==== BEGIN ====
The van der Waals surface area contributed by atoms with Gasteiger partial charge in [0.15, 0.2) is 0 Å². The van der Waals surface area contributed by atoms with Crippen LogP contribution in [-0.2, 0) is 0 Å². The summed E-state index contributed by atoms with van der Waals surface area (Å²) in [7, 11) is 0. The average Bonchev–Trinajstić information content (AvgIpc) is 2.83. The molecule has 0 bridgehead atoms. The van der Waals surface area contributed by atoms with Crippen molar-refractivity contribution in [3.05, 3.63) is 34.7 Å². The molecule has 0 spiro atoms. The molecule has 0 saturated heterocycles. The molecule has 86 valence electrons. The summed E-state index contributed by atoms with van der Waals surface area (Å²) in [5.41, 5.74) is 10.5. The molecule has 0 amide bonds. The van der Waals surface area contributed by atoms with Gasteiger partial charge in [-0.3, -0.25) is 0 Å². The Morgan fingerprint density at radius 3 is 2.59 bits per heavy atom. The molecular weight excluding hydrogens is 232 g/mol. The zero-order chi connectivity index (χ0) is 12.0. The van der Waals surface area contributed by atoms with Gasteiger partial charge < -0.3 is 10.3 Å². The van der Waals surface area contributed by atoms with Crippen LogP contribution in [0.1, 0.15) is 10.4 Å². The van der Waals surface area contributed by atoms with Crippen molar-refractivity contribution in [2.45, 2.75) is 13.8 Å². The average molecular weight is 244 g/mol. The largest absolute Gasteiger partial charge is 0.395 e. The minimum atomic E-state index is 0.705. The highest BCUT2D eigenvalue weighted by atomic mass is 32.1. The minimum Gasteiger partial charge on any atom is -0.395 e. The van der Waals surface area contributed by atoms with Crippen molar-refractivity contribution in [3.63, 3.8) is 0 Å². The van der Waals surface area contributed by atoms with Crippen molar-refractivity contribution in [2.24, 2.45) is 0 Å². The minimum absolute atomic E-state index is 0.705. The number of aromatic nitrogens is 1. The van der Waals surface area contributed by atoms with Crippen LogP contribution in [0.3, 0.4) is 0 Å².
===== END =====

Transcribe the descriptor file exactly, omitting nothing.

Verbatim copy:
The van der Waals surface area contributed by atoms with Gasteiger partial charge in [0.15, 0.2) is 0 Å². The van der Waals surface area contributed by atoms with Crippen LogP contribution in [-0.2, 0) is 0 Å². The summed E-state index contributed by atoms with van der Waals surface area (Å²) in [7, 11) is 0. The average Bonchev–Trinajstić information content (AvgIpc) is 2.83. The molecule has 0 bridgehead atoms. The van der Waals surface area contributed by atoms with Crippen molar-refractivity contribution in [3.05, 3.63) is 34.7 Å². The molecule has 0 spiro atoms. The molecule has 0 saturated heterocycles. The molecule has 86 valence electrons. The summed E-state index contributed by atoms with van der Waals surface area (Å²) in [5.41, 5.74) is 10.5. The molecule has 0 amide bonds. The van der Waals surface area contributed by atoms with Gasteiger partial charge in [-0.3, -0.25) is 0 Å². The Morgan fingerprint density at radius 3 is 2.59 bits per heavy atom. The molecular weight excluding hydrogens is 232 g/mol. The zero-order chi connectivity index (χ0) is 12.0. The van der Waals surface area contributed by atoms with Gasteiger partial charge < -0.3 is 10.3 Å². The van der Waals surface area contributed by atoms with Crippen LogP contribution in [0.1, 0.15) is 10.4 Å². The van der Waals surface area contributed by atoms with Crippen molar-refractivity contribution in [2.45, 2.75) is 13.8 Å². The average molecular weight is 244 g/mol. The largest absolute Gasteiger partial charge is 0.395 e. The minimum atomic E-state index is 0.705. The highest BCUT2D eigenvalue weighted by atomic mass is 32.1. The minimum Gasteiger partial charge on any atom is -0.395 e. The van der Waals surface area contributed by atoms with Crippen molar-refractivity contribution in [3.63, 3.8) is 0 Å². The van der Waals surface area contributed by atoms with Crippen molar-refractivity contribution in [2.24, 2.45) is 0 Å². The minimum absolute atomic E-state index is 0.705. The number of aromatic nitrogens is 1. The van der Waals surface area contributed by atoms with Crippen LogP contribution in [0.3, 0.4) is 0 Å².